In 1989, as the Berlin Wall fell, Riggs National Bank had big dreams of profiting from new opportunities in Eastern Europe and Russia.

So it was with much fanfare that Riggs officials, including the bank's new head of international banking, Alton G. Keel, the former U.S. ambassador to NATO, feted a visitor from Switzerland--Christian Michel.

Michel, chairman and a principal shareholder in Valmet Group, a Geneva-based, global investment management and trust and tax-planning company, was in town to celebrate Riggs's decision to buy a 51-percent stake in Valmet as a cornerstone of the bank's new emphasis on international business.

Five years later the marriage had soured. Neither Riggs nor Valmet believed the deal had lived up to expectations that it would generate new business for both companies, according to sources familiar with the situation. Riggs, the largest bank with headquarters in the District, sold back its stake in Valmet to Michel and his partners in 1994 after taking a write-off of $1.6 million on the venture, according to documents filed with the Securities and Exchange Commission.

But Valmet and two other companies with which Riggs had business ties--the now-insolvent Menatep Bank of Moscow and the defunct European Union Bank (EUB) of Antigua--are entwined in the global probe of alleged money laundering through the Bank of New York and other U.S. financial institutions, as well as possibly a parallel fraud investigation in Switzerland allegedly involving payments to Russian President Boris Yeltsin. Swiss prosecutors have said they are examining Valmet's ties to the Bank of New York.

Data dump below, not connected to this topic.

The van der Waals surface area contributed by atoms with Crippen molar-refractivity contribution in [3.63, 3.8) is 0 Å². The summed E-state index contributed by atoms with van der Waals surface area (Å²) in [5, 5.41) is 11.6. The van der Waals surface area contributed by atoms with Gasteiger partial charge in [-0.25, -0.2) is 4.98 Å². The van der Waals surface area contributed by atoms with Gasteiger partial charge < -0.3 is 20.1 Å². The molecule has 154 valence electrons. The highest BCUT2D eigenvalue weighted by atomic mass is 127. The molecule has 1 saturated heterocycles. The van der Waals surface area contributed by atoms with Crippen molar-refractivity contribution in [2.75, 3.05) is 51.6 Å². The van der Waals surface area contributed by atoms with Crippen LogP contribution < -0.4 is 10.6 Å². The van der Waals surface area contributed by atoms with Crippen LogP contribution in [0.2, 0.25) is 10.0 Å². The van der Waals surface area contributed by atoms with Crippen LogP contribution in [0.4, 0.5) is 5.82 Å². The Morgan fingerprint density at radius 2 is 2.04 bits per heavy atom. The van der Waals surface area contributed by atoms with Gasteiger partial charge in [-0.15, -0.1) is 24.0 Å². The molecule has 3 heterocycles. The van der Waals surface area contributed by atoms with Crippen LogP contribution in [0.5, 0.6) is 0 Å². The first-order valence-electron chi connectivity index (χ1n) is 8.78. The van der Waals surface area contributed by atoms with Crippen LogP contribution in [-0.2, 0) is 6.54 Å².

As a result, Riggs is among the U.S. financial institutions that federal investigators will examine as part of a broad examination of how money that originated in Russia flowed into or out of the United States, government and business sources said. At the core of the investigation is whether Valmet, Menatep or EUB have been conduits for Russian money that investigators suspect was obtained illegally or, at least, in an improper manner.

Riggs, which has prided itself on catering to the diplomatic community, has not been charged with any wrongdoing, and it is not the target of any criminal investigation, federal officials said.

Federal officials said the relationships that Riggs has had with Valmet, Menatep and EUB were relatively straightforward. The relationship of the three firms to each other is more complex and still somewhat murky.

Riggs officials declined to comment, except to clarify the bank's relationship with EUB.

Menatep Bank, which is in receivership after becoming insolvent last year in the wake of the Russian government's default on some government bonds, was controlled by Mikhail Khodorkovsky. He's a Russian business tycoon who heads Rosprom, a holding company that, in addition to Menatep, controls Yukos, the second-largest oil company in Russia.

Among Menatep's main correspondent banks in the United States was Riggs, government and industry sources familiar with the relationship said. A correspondent bank keeps deposits, wires money and otherwise completes transactions and administrative functions for another bank.

U.S. officials are trying to determine if Khodorkovsky ferretted millions of dollars from the companies he controls out of Russia, to the detriment of the companies and their shareholders. Khodorkovsky, 35, has not been charged with illegal acts, and he has adamantly denied any wrongdoing.